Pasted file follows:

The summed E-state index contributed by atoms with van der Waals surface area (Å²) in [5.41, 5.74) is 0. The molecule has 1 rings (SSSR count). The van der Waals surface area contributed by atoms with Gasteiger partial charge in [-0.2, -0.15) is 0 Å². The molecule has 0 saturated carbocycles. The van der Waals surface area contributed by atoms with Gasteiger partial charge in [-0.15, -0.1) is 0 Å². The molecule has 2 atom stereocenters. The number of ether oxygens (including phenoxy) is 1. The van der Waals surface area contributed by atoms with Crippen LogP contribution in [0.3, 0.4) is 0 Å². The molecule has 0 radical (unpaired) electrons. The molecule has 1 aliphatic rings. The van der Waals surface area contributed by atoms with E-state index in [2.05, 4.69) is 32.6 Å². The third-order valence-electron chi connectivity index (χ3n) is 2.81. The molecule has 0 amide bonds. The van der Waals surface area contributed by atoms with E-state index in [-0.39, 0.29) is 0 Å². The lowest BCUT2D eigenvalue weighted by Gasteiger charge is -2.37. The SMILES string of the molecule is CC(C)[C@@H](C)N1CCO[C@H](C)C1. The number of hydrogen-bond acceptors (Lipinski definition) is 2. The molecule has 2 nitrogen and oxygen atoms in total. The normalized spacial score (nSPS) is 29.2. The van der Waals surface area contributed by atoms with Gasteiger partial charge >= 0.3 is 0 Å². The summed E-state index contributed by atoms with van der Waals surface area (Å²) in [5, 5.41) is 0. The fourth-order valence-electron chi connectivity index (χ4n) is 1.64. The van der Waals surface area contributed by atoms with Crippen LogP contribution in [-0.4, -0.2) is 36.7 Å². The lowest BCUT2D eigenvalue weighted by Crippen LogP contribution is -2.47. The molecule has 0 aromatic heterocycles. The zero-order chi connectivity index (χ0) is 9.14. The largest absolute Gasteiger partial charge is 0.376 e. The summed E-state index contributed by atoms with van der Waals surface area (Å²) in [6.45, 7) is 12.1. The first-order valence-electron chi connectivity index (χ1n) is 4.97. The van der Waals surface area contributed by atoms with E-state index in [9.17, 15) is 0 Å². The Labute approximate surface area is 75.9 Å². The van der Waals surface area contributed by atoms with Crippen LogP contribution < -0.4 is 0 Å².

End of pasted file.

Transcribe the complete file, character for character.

The summed E-state index contributed by atoms with van der Waals surface area (Å²) in [5.41, 5.74) is 0. The molecule has 1 rings (SSSR count). The van der Waals surface area contributed by atoms with Gasteiger partial charge in [-0.2, -0.15) is 0 Å². The molecule has 0 saturated carbocycles. The van der Waals surface area contributed by atoms with Gasteiger partial charge in [-0.15, -0.1) is 0 Å². The molecule has 2 atom stereocenters. The number of ether oxygens (including phenoxy) is 1. The van der Waals surface area contributed by atoms with Crippen LogP contribution in [0.3, 0.4) is 0 Å². The molecule has 0 radical (unpaired) electrons. The molecule has 1 aliphatic rings. The van der Waals surface area contributed by atoms with E-state index in [2.05, 4.69) is 32.6 Å². The third-order valence-electron chi connectivity index (χ3n) is 2.81. The molecule has 0 amide bonds. The van der Waals surface area contributed by atoms with E-state index in [-0.39, 0.29) is 0 Å². The lowest BCUT2D eigenvalue weighted by Gasteiger charge is -2.37. The SMILES string of the molecule is CC(C)[C@@H](C)N1CCO[C@H](C)C1. The number of hydrogen-bond acceptors (Lipinski definition) is 2. The molecule has 2 nitrogen and oxygen atoms in total. The normalized spacial score (nSPS) is 29.2. The van der Waals surface area contributed by atoms with Gasteiger partial charge >= 0.3 is 0 Å². The summed E-state index contributed by atoms with van der Waals surface area (Å²) in [5, 5.41) is 0. The fourth-order valence-electron chi connectivity index (χ4n) is 1.64. The van der Waals surface area contributed by atoms with Crippen LogP contribution in [-0.4, -0.2) is 36.7 Å². The lowest BCUT2D eigenvalue weighted by Crippen LogP contribution is -2.47. The molecule has 0 aromatic heterocycles. The zero-order chi connectivity index (χ0) is 9.14. The largest absolute Gasteiger partial charge is 0.376 e. The summed E-state index contributed by atoms with van der Waals surface area (Å²) in [6.45, 7) is 12.1. The first-order valence-electron chi connectivity index (χ1n) is 4.97. The van der Waals surface area contributed by atoms with E-state index in [9.17, 15) is 0 Å². The Labute approximate surface area is 75.9 Å². The van der Waals surface area contributed by atoms with Crippen LogP contribution < -0.4 is 0 Å².